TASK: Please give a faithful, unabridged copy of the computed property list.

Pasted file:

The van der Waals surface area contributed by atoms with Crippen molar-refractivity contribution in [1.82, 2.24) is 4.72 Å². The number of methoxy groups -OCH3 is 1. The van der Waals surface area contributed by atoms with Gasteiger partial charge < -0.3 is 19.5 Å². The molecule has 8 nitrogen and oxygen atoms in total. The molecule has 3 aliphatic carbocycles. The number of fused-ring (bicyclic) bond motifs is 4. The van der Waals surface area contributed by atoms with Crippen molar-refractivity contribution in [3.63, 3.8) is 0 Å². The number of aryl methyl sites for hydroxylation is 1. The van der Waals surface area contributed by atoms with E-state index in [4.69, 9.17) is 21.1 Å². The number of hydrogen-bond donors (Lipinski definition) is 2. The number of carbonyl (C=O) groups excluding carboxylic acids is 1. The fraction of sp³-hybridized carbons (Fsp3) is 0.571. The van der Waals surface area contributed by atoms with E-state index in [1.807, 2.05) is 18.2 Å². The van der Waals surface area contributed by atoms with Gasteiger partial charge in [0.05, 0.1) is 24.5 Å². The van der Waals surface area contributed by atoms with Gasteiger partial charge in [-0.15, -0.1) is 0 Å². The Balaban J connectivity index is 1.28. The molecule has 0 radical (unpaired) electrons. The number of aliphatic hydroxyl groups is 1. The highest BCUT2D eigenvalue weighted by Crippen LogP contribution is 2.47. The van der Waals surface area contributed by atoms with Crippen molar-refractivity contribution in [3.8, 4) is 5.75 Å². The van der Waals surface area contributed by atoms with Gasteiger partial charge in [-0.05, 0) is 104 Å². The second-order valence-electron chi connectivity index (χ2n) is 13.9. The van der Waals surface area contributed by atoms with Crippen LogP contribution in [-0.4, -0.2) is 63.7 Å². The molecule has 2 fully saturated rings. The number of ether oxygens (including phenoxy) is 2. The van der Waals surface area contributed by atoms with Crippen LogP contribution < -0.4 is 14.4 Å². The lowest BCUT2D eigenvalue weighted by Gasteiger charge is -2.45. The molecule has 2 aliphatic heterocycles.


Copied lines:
The van der Waals surface area contributed by atoms with Crippen molar-refractivity contribution in [1.82, 2.24) is 4.72 Å². The number of methoxy groups -OCH3 is 1. The van der Waals surface area contributed by atoms with Gasteiger partial charge < -0.3 is 19.5 Å². The molecule has 8 nitrogen and oxygen atoms in total. The molecule has 3 aliphatic carbocycles. The number of fused-ring (bicyclic) bond motifs is 4. The van der Waals surface area contributed by atoms with Crippen molar-refractivity contribution in [3.63, 3.8) is 0 Å². The number of aryl methyl sites for hydroxylation is 1. The van der Waals surface area contributed by atoms with E-state index in [4.69, 9.17) is 21.1 Å². The number of hydrogen-bond donors (Lipinski definition) is 2. The number of carbonyl (C=O) groups excluding carboxylic acids is 1. The fraction of sp³-hybridized carbons (Fsp3) is 0.571. The van der Waals surface area contributed by atoms with E-state index in [1.807, 2.05) is 18.2 Å². The van der Waals surface area contributed by atoms with Gasteiger partial charge in [0.05, 0.1) is 24.5 Å². The van der Waals surface area contributed by atoms with Gasteiger partial charge in [-0.15, -0.1) is 0 Å². The Balaban J connectivity index is 1.28. The molecule has 0 radical (unpaired) electrons. The number of aliphatic hydroxyl groups is 1. The highest BCUT2D eigenvalue weighted by Crippen LogP contribution is 2.47. The van der Waals surface area contributed by atoms with Crippen molar-refractivity contribution in [3.8, 4) is 5.75 Å². The van der Waals surface area contributed by atoms with Gasteiger partial charge in [-0.05, 0) is 104 Å². The second-order valence-electron chi connectivity index (χ2n) is 13.9. The van der Waals surface area contributed by atoms with Crippen LogP contribution in [-0.4, -0.2) is 63.7 Å². The molecule has 2 fully saturated rings. The number of ether oxygens (including phenoxy) is 2. The van der Waals surface area contributed by atoms with Crippen LogP contribution < -0.4 is 14.4 Å². The lowest BCUT2D eigenvalue weighted by Gasteiger charge is -2.45. The molecule has 2 aliphatic heterocycles.